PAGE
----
Statistical analysis

Each set of experiments was performed independently at least 3 times and the results are expressed as mean [+ or -] standard deviation (SD). Differences among quantitative parameters between two groups were assessed using paired Student's t -test. A P < 0.05 was considered statistically significant. All analyses were performed using SPSS software (SPSS Inc., Chicago, IL, USA).


Effects of shikonin on proliferation of normal human keratinocytes and human dermal fibroblasts in vitro

An MTS assay was applied to determine the maximum concentrations of shikonin, which did not inhibit cell viability. The nontoxic maximum concentrations of shikonin were used in further experiments. Shikonin at concentrations higher than 50 [micro]mol/L significantly inhibited NHKs viability, compared with that of control ( P < 0.05) [Figure 1]a. Shikonin at concentrations higher than 10 [micro]mol/L significantly inhibited HDFs viability ( P < 0.05) [Figure 1]b.{Figure 1}

In contrast, shikonin at a concentration of 10 [micro]mol/L promoted NHKs growth, compared with that of control ( P < 0.05) [Figure 1]a, and 1 [micro]mol/L shikonin also stimulated HDFs growth ( P < 0.05) [Figure 1]b.

Cell growth curves determined by MTS assay indicated an increase in average absorbance of NHKs from day 1 to day 4 [Figure 1]c and that of HDFs from day 1 to day 5 [Figure 1]d. Inter-group comparison revealed a significant difference between shikonin-treated group and control vehicle (0.1% DMSO) group ( P < 0.05) [Figure 1]c and [Figure 1]d.

Effects of shikonin on collagen type I mRNA level and procollagen type I C-peptide production in cultured human dermal fibroblasts

To clarify whether shikonin promotes expression of collagen type I( COL1 ) in HDFs, we measured expression of COL1 at both mRNA level by qPCR and protein level by ELISA. COL1 mRNA expression increased significantly ( P < 0.05) in ascorbic acid-treated group (positive control) [Figure 2]a. However, there was no significant difference in expression of COL1 mRNA between shikonin- and vehicle-treated groups.{Figure 2}

Procollagen type I C-peptide expression was similar to that of mRNA expression [Figure 2]b. Thus, while ascorbic acid increased production of PIP significantly ( P < 0.05), there was no significant difference in PIP production between shikonin-treated groups (three different concentrations) and control vehicle group at 24 h and 48 h [Figure 2]b.

Shikonin inhibited nuclear factor-?B translocation from cytoplasm to nucleus in human dermal fibroblasts in vitro

To verify the effect of shikonin on NF-?B signaling pathway, immunofluorescence was performed. Representative figures for these experiments are shown in [Figure 3]. In untreated cells, strong green fluorescence signal representing NF-?B p65 located mainly in cytoplasm and was almost absent in nucleus [Figure 3]b. TNF-a stimulation induced NF-?B p65 translocation to nuclei [Figure 3]c and [Figure 3]d. However, pretreatment with shikonin for 2 h attenuated TNF-a-induced NF-?B p65 nuclear translocation [Figure 3]e and [Figure 3]f].{Figure 3}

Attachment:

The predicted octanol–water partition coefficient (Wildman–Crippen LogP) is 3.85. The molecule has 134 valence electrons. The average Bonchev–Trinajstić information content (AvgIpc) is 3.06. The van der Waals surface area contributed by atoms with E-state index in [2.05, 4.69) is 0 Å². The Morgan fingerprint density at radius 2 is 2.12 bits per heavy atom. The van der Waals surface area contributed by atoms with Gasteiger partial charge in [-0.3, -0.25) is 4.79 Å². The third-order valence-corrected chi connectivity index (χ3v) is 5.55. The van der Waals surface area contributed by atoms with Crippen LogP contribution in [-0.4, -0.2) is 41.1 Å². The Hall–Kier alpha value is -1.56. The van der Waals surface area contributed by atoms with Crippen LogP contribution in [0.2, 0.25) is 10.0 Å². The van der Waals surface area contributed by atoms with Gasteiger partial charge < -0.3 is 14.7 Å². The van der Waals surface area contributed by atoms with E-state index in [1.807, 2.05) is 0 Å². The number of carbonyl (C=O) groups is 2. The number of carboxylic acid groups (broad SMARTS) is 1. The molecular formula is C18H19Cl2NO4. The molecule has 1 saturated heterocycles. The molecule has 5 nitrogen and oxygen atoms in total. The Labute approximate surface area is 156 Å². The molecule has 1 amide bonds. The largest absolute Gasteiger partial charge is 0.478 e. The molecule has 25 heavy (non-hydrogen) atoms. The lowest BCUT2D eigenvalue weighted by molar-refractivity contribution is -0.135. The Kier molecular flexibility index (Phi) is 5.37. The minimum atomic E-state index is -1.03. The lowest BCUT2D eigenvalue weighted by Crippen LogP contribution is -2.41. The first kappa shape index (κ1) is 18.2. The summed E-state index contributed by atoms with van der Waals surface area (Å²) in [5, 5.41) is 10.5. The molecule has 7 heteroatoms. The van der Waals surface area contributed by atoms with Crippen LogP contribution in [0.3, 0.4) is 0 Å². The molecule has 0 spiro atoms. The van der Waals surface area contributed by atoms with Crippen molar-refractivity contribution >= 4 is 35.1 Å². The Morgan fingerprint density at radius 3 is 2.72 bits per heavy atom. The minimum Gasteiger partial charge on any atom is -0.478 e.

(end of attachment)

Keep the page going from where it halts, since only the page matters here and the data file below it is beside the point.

Shikonin inhibited proteasome activity in human dermal fibroblasts

Because NF-?B activation is regulated by ubiquin/proteasome pathway,[sup][12] we considered that inhibition of NF-?B translocation in HDFs by shikonin might be due to inhibition of proteasome activity. To examine inhibition of proteasome activity in HDFs by shikonin, we performed proteasome activity assay in vitro . Shikonin inhibited chymotrypsin-like activity in HDFs more strongly ( P < 0.05) than trypsin-like and caspase-like activities in HDFs [Figure 4].{Figure 4}

Protein expression of phosphorylated-inhibitor ?B-a in human dermal fibroblasts treated with shikonin and/or tumor necrosis factor-a

Levels of phosphorylated-I?B-a (p-I?B-a) were examined by immunoblot analyses, after HDFs were treated with 1 [micro]mol/L shikonin or 0.1% DMSO for 2 h and then with 50 ng/ml TNF-a for 30 min. Increase of p-I?B-a expression was observed in cytoplasm of TNF-a-stimulated cells, compared to control groups ( P < 0.05) [Figure 5]. Pretreatment with shikonin before TNF-a stimulation also increased p-I?B-a level, compared to groups treated only with TNF-a ( P < 0.05) [Figure 5].{Figure 5}

Combined results in proteasome activity assay and expression of p-I?B-a, pretreatment with shikonin before TNF-a stimulation inhibited degradation of p-I?B-a. Accumulated p-I?B-a attenuated NF-?B p65 nuclear translocation, which resulted in decrease of p65 protein in nucleus and increase of p65 protein in cytoplasm. These results indicated that shikonin inhibited TNF-a-induced NF-?B activation.


Wound healing proceeds through inflammatory, proliferative, and remodeling phases. During the inflammatory phase, immune cells enter into wounded site. Neutrophils respond to infection. Macrophages release inflammatory mediators, such as cytokines and growth factors, and clear dead tissues from the wound, thus facilitating fibroblast proliferative processes.[sup][13] Fibroblasts also secrete growth factors and extracellular matrix components, while endothelial cells contribute to the formation of new vasculature, leading to tissue regeneration.[sup][13]